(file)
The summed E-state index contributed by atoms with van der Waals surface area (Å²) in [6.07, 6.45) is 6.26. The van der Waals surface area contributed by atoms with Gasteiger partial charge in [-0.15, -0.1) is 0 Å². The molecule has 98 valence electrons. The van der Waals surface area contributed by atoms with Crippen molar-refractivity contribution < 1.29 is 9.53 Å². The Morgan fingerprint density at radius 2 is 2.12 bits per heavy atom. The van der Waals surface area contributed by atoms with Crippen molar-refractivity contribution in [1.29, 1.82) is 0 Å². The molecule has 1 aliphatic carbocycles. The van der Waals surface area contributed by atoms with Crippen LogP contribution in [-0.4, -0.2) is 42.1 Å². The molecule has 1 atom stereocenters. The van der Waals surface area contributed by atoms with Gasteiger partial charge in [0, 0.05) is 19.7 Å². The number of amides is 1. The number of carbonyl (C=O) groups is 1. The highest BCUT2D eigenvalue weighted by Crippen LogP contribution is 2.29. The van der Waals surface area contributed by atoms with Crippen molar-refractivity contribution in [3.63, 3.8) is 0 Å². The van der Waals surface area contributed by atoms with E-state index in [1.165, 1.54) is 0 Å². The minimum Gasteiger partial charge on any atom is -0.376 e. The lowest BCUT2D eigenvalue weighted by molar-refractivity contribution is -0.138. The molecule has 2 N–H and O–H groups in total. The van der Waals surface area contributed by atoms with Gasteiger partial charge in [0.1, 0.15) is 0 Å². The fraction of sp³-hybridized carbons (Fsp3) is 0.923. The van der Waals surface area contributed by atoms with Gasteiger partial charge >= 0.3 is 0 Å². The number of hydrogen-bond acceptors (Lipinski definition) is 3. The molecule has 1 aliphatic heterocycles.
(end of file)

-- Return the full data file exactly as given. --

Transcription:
The summed E-state index contributed by atoms with van der Waals surface area (Å²) in [6.07, 6.45) is 6.26. The van der Waals surface area contributed by atoms with Gasteiger partial charge in [-0.15, -0.1) is 0 Å². The molecule has 98 valence electrons. The van der Waals surface area contributed by atoms with Crippen molar-refractivity contribution < 1.29 is 9.53 Å². The Morgan fingerprint density at radius 2 is 2.12 bits per heavy atom. The van der Waals surface area contributed by atoms with Crippen molar-refractivity contribution in [1.29, 1.82) is 0 Å². The molecule has 1 aliphatic carbocycles. The van der Waals surface area contributed by atoms with Crippen LogP contribution in [-0.4, -0.2) is 42.1 Å². The molecule has 1 atom stereocenters. The van der Waals surface area contributed by atoms with Gasteiger partial charge in [0, 0.05) is 19.7 Å². The number of amides is 1. The number of carbonyl (C=O) groups is 1. The highest BCUT2D eigenvalue weighted by Crippen LogP contribution is 2.29. The van der Waals surface area contributed by atoms with Crippen molar-refractivity contribution in [3.63, 3.8) is 0 Å². The van der Waals surface area contributed by atoms with E-state index in [1.165, 1.54) is 0 Å². The minimum Gasteiger partial charge on any atom is -0.376 e. The lowest BCUT2D eigenvalue weighted by molar-refractivity contribution is -0.138. The molecule has 2 N–H and O–H groups in total. The van der Waals surface area contributed by atoms with Gasteiger partial charge in [0.1, 0.15) is 0 Å². The fraction of sp³-hybridized carbons (Fsp3) is 0.923. The van der Waals surface area contributed by atoms with Gasteiger partial charge >= 0.3 is 0 Å². The number of hydrogen-bond acceptors (Lipinski definition) is 3. The molecule has 1 aliphatic heterocycles.